Why do MPs keep suggesting anonymity for rape suspects?

The case is clear enough, and has been for decades

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The Independent Online

Should rape suspects have the right to anonymity, like their accusers? It’s a debate that keeps coming back, because MPs keep resurrecting it. Today it’s the Home Affairs Select Committee, which recommends anonymity for those suspected of a sex offence, unless and until they’re charged.

We’ve been here before more than once since anonymity for rape complainants was recommended in 1975, by a committee chaired by Dame Rose Heilbron – one of the first women silks, the first woman judge at the Old Bailey and then a High Court judge. Heilbron rejected an equivalent anonymity for men accused of rape.

The right comparison, her report said, was not between a rape defendant and his accuser but between him and those accused of other crimes. In spite of that, when MPs debated legislation giving effect to the report, they forced the government to concede anonymity to rape defendants, too.

The issue was looked at again in the 1980s by the Criminal Law Revision Committee, which agreed with what Heilbron had said a decade before. The argument for equality between rape defendants and complainants was not valid, it said, “despite its superficial attractiveness”. Rape, it said, “is but one of many offences where a defendant who is acquitted may nevertheless suffer damage to his reputation”. Even so, when the Thatcher government finally legislated in line with Heilbron’s original recommendations and to remove defendant anonymity, 150 MPs voted to keep it.

 

More recently, a previous Home Affairs committee in 2003 wanted a limited anonymity restored, to cover suspects not yet charged with a sexual offence. That committee (of which David Cameron was a member) said sex offences fall “within an entirely different order” to other crimes because of the special stigma that attaches to them. Then in 2010, the Coalition tried to restore full defendant anonymity (in spite of that not having been mentioned in either party’s manifesto) before being forced to back down. Now, the eight men and just three women on today’s committee have returned to the idea of limited anonymity, before charge.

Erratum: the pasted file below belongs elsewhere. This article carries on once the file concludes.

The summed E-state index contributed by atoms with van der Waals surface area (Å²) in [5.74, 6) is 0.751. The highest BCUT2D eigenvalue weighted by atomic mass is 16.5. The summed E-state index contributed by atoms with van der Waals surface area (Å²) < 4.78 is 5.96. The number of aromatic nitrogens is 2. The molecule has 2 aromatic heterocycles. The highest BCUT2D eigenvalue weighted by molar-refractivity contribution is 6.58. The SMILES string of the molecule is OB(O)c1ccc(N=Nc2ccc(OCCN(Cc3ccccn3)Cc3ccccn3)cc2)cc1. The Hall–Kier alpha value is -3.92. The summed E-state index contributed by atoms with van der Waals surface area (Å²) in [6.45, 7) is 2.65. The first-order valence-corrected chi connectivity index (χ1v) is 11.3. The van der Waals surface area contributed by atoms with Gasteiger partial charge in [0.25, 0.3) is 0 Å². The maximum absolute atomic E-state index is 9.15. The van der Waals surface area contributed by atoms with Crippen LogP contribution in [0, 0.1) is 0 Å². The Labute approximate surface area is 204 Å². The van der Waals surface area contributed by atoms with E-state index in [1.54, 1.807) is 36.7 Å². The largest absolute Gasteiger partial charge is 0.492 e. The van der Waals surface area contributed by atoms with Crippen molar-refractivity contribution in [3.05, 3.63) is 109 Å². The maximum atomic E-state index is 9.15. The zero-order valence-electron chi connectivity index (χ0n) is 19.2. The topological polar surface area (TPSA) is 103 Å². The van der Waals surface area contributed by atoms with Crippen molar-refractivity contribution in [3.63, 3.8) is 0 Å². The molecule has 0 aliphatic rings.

It’s worth noticing how lightly MPs have dealt with this over the years. They knew better than Dame Rose Heilbron in the Seventies, and many of them knew better than the Criminal Law Revision Committee in the Eighties. The Coalition knew better than its own manifestos, and the Home Affairs committee knows better today, though it heard from only five witnesses – and spoke to them mainly about police bail, in fact. MPs simply don’t approach this issue with the seriousness it deserves.

Sex offences are not “within an entirely different order” from all other crimes. Many people are wrongly suspected of many things; and many suspicions are devastating in themselves. If the presumption of innocence required rape suspects to be anonymous (it doesn’t) then the same would go for all criminal suspects. That is, to use Dame Rose Heilbron’s reasoning, the right comparison. But either approach would mean a retreat from public justice when everywhere the cry is for more transparency in the law, not less. Do we really want it kept quiet if (as happened late last year) an MP is arrested on suspicion of rape?

Heilbron was right. The Home Affairs committee has got this wrong.

Carl Gardner is a former government lawyer, and writes at headoflegal.com

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